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1 World Bank’s role (instruments and facilities) Presentation to Romanian Development Camp, Cheile Gradistei September 18, 2008.

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Presentation on theme: "1 World Bank’s role (instruments and facilities) Presentation to Romanian Development Camp, Cheile Gradistei September 18, 2008."— Presentation transcript:

1 1 World Bank’s role (instruments and facilities) Presentation to Romanian Development Camp, Cheile Gradistei September 18, 2008

2 2 Roadmap I.Development Challenges and The World Bank Group II.Selected instruments and facilities oThe International Development Association (IDA) oTrust Funds oKnowledge and research

3 3 The World Bank: Early days l The International Bank for Reconstruction and Development (IBRD, called “The World Bank”) was established in 1944 in Bretton Woods, New Hampshire l Its mission: To rebuild Europe after the Second World War l France was the first borrower for $250 million to finance post-war reconstruction in 1946 l Many leading donor countries today were also IBRD borrowers in the past, for example: Austria, Australia, Italy, Japan, and Korea

4 4 Development challenges: 60 years later l 1 billion people live on $1 a day, growing to 2.5 billion over next 25 years l The international community has identified key outcomes to be achieved by 2015 - the Millennium Development Goals. With seven years remaining, progress towards achieving these goals is uneven. l To support the MDGs, aid commitments were to increase by $50 billion between 2004-2010, and to double for Africa. Current global aid levels of some $110 billion in 2007 are below the target trajectory. l The aid architecture has become more complex thereby increasing transaction costs and potentially reducing the effectiveness of aid l Proliferation – increasing number of donors l Fragmentation – falling project size l Shift from production and infrastructure towards social sectors l Increase in the use of single purpose or “vertical” funds to help address urgent financing needs (such as HIV/AIDS programs) l Growing importance of “emerging” donors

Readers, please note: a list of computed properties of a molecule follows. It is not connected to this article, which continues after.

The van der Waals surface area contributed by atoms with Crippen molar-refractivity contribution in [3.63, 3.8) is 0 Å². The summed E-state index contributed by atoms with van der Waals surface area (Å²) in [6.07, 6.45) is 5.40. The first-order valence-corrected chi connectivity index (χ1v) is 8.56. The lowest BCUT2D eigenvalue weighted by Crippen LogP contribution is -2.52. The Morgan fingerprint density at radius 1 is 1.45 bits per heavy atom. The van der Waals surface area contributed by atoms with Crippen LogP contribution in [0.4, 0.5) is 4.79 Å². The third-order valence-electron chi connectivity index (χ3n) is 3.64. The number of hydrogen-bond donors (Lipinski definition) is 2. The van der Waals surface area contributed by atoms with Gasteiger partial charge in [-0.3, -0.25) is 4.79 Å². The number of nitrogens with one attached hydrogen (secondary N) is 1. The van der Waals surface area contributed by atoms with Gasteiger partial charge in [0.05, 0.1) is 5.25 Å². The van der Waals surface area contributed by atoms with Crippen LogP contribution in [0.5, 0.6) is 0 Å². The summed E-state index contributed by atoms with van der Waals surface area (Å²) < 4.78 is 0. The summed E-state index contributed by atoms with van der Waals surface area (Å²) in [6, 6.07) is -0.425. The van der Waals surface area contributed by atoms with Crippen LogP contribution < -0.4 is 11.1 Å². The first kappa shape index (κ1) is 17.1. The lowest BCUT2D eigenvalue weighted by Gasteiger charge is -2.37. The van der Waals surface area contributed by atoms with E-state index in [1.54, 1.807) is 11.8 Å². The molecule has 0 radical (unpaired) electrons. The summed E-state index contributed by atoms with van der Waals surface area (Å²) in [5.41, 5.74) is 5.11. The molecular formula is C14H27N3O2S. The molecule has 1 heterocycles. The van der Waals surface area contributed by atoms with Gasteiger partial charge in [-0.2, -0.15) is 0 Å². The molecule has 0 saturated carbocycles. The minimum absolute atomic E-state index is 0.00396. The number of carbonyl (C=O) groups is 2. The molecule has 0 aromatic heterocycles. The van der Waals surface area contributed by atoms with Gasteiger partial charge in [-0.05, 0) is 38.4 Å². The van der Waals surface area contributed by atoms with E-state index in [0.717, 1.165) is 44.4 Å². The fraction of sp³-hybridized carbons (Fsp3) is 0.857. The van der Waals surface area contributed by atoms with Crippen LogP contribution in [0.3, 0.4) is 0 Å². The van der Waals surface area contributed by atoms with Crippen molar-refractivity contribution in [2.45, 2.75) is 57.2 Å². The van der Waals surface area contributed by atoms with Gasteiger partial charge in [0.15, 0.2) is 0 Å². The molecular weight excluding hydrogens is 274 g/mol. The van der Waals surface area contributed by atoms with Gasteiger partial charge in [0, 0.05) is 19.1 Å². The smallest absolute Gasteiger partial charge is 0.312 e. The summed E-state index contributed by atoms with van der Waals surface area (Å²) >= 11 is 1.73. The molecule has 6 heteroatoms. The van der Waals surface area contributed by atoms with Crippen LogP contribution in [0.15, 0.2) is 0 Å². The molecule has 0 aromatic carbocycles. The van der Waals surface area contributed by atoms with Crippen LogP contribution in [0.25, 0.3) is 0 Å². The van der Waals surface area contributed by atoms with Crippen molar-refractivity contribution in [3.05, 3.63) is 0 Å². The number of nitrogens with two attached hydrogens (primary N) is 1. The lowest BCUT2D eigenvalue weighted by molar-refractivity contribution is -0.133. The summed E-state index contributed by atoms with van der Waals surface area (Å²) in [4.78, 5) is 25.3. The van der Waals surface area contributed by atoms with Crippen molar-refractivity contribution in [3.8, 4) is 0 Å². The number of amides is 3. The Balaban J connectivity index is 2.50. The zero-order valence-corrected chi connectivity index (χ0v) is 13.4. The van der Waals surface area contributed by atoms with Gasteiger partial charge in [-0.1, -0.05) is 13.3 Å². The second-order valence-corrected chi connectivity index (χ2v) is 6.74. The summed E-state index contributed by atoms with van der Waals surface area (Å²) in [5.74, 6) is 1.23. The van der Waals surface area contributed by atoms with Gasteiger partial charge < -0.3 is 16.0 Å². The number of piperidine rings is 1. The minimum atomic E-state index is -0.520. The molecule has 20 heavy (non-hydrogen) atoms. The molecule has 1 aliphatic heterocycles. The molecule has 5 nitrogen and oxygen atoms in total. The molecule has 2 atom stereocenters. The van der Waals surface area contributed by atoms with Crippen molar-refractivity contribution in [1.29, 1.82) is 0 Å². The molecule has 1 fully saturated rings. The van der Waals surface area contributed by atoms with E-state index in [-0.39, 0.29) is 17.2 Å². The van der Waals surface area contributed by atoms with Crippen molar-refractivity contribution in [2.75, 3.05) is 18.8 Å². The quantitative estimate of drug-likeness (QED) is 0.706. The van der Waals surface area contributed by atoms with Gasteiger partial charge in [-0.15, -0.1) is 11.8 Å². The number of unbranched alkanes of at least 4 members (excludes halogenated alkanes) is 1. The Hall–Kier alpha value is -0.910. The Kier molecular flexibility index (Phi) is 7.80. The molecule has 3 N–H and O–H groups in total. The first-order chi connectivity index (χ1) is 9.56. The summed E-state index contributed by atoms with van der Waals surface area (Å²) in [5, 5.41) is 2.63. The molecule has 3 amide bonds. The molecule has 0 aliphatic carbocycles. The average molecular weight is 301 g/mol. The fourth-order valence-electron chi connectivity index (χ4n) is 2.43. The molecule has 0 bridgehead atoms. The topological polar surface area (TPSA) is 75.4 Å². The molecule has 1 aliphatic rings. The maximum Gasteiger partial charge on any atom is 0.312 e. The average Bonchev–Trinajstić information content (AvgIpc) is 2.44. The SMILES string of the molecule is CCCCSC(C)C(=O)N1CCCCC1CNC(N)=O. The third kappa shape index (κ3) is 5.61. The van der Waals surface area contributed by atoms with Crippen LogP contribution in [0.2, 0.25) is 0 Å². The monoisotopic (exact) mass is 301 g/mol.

5 5 World Bank’s vision and approach l World Bank Group Vision: To contribute to an inclusive and sustainable globalization – overcome poverty, enhance growth with care for environment, and create individual opportunity and hope l Six Strategic Themes  Helping to overcome poverty and spur sustainable growth in poorest countries, especially in Africa  Addressing special problems of states coming out of conflict or seeking to avoid breakdown of the state  A differentiated business model for middle-income countries (where 70 percent of the poor live)  Fostering regional and global public goods  Advancing development and opportunities in the Arab world  Knowledge and learning through applied experience

6 6 Structure of the World Bank Group International Bank for Reconstruction and Development (IBRD) International Development Association (IDA) International Finance Corporation (IFC) Multilateral Investment Guarantee Agency International Center for the Settlement of Investment Disputes The World Bank Group l Supports middle-income countries l Provides loans at AAA terms plus cost spread l Funded through bonds, backed by shareholder capital l Supports the world’s poorest countries l Provides soft- loans and grants plus debt relief l Replenished every 3 years by donors and through IBRD/ IFC income l Supports the private sector in developing countries l Provides loans and equity investments l Funded through bonds, backed by shareholder capital l Supports investors in developing countries l Provides political risk insurance l Backed by shareholder capital l Offers mediation and arbitration services for investors in developing countries

7 7 The World Bank Group today l In fiscal year 2007, the Bank Group committed $34.3 billion, including : l $12.8 billion in IBRD loans l $11.9 billion in IDA grants and interest free loans l $8.2 billion in IFC equity, loans, guarantees l $1.4 billion in MIGA guarantees l In addition - often as part of its financing package - the Bank Group provided: l Technical assistance l Extensive economic sector work and policy advice l Interest rate and currency risk management